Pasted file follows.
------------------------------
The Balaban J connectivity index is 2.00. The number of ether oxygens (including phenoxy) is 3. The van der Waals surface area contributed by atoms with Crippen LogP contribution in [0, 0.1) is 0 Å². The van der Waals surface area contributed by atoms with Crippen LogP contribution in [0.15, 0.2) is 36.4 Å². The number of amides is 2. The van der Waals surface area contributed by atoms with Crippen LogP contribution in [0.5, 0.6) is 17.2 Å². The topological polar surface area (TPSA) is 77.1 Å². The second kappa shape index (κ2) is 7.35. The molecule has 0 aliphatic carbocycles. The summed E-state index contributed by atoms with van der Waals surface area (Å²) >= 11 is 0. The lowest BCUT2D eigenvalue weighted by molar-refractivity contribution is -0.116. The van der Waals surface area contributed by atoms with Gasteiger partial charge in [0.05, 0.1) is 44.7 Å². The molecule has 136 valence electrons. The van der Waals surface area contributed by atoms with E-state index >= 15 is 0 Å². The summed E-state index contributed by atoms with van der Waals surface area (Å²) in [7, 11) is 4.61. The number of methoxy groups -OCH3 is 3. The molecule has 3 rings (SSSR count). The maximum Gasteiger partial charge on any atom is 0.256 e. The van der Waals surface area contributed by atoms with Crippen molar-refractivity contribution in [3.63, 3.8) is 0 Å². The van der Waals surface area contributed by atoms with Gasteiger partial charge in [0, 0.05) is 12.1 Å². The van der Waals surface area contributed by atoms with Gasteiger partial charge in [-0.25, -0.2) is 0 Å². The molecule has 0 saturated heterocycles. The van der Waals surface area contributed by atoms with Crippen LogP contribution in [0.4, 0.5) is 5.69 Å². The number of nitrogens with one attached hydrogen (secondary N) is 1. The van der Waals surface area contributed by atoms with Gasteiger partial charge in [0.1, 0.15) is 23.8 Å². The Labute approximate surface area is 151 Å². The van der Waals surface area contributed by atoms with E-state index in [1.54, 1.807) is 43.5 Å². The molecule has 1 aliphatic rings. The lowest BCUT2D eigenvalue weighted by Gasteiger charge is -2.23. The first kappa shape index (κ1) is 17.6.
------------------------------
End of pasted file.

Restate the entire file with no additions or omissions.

The Balaban J connectivity index is 2.00. The number of ether oxygens (including phenoxy) is 3. The van der Waals surface area contributed by atoms with Crippen LogP contribution in [0, 0.1) is 0 Å². The van der Waals surface area contributed by atoms with Crippen LogP contribution in [0.15, 0.2) is 36.4 Å². The number of amides is 2. The van der Waals surface area contributed by atoms with Crippen LogP contribution in [0.5, 0.6) is 17.2 Å². The topological polar surface area (TPSA) is 77.1 Å². The second kappa shape index (κ2) is 7.35. The molecule has 0 aliphatic carbocycles. The summed E-state index contributed by atoms with van der Waals surface area (Å²) >= 11 is 0. The lowest BCUT2D eigenvalue weighted by molar-refractivity contribution is -0.116. The van der Waals surface area contributed by atoms with Gasteiger partial charge in [0.05, 0.1) is 44.7 Å². The molecule has 136 valence electrons. The van der Waals surface area contributed by atoms with E-state index >= 15 is 0 Å². The summed E-state index contributed by atoms with van der Waals surface area (Å²) in [7, 11) is 4.61. The number of methoxy groups -OCH3 is 3. The molecule has 3 rings (SSSR count). The maximum Gasteiger partial charge on any atom is 0.256 e. The van der Waals surface area contributed by atoms with Crippen molar-refractivity contribution in [3.63, 3.8) is 0 Å². The van der Waals surface area contributed by atoms with Gasteiger partial charge in [0, 0.05) is 12.1 Å². The van der Waals surface area contributed by atoms with Gasteiger partial charge in [-0.25, -0.2) is 0 Å². The molecule has 0 saturated heterocycles. The van der Waals surface area contributed by atoms with Crippen LogP contribution in [0.4, 0.5) is 5.69 Å². The number of nitrogens with one attached hydrogen (secondary N) is 1. The van der Waals surface area contributed by atoms with Gasteiger partial charge in [0.1, 0.15) is 23.8 Å². The Labute approximate surface area is 151 Å². The van der Waals surface area contributed by atoms with E-state index in [1.54, 1.807) is 43.5 Å². The molecule has 1 aliphatic rings. The lowest BCUT2D eigenvalue weighted by Gasteiger charge is -2.23. The first kappa shape index (κ1) is 17.6.